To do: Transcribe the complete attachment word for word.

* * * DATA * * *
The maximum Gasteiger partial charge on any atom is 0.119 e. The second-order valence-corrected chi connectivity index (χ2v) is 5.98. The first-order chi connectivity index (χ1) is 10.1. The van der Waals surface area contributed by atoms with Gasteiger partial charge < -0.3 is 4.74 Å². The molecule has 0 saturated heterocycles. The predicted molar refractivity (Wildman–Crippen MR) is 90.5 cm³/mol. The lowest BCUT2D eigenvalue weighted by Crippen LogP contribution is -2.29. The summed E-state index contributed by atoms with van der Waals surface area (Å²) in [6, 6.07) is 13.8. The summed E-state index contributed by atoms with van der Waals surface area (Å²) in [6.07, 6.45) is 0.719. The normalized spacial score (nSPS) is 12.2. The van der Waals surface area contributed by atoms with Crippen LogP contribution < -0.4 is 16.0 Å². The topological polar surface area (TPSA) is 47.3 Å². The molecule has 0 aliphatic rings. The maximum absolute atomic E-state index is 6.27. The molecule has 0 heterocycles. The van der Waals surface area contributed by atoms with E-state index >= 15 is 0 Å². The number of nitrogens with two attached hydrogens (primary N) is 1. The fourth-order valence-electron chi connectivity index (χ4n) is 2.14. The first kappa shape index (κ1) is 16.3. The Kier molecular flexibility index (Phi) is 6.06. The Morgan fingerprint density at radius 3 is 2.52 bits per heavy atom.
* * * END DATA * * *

The maximum Gasteiger partial charge on any atom is 0.119 e. The second-order valence-corrected chi connectivity index (χ2v) is 5.98. The first-order chi connectivity index (χ1) is 10.1. The van der Waals surface area contributed by atoms with Gasteiger partial charge < -0.3 is 4.74 Å². The molecule has 0 saturated heterocycles. The predicted molar refractivity (Wildman–Crippen MR) is 90.5 cm³/mol. The lowest BCUT2D eigenvalue weighted by Crippen LogP contribution is -2.29. The summed E-state index contributed by atoms with van der Waals surface area (Å²) in [6, 6.07) is 13.8. The summed E-state index contributed by atoms with van der Waals surface area (Å²) in [6.07, 6.45) is 0.719. The normalized spacial score (nSPS) is 12.2. The van der Waals surface area contributed by atoms with Crippen LogP contribution < -0.4 is 16.0 Å². The topological polar surface area (TPSA) is 47.3 Å². The molecule has 0 aliphatic rings. The maximum absolute atomic E-state index is 6.27. The molecule has 0 heterocycles. The van der Waals surface area contributed by atoms with E-state index >= 15 is 0 Å². The number of nitrogens with two attached hydrogens (primary N) is 1. The fourth-order valence-electron chi connectivity index (χ4n) is 2.14. The first kappa shape index (κ1) is 16.3. The Kier molecular flexibility index (Phi) is 6.06. The Morgan fingerprint density at radius 3 is 2.52 bits per heavy atom.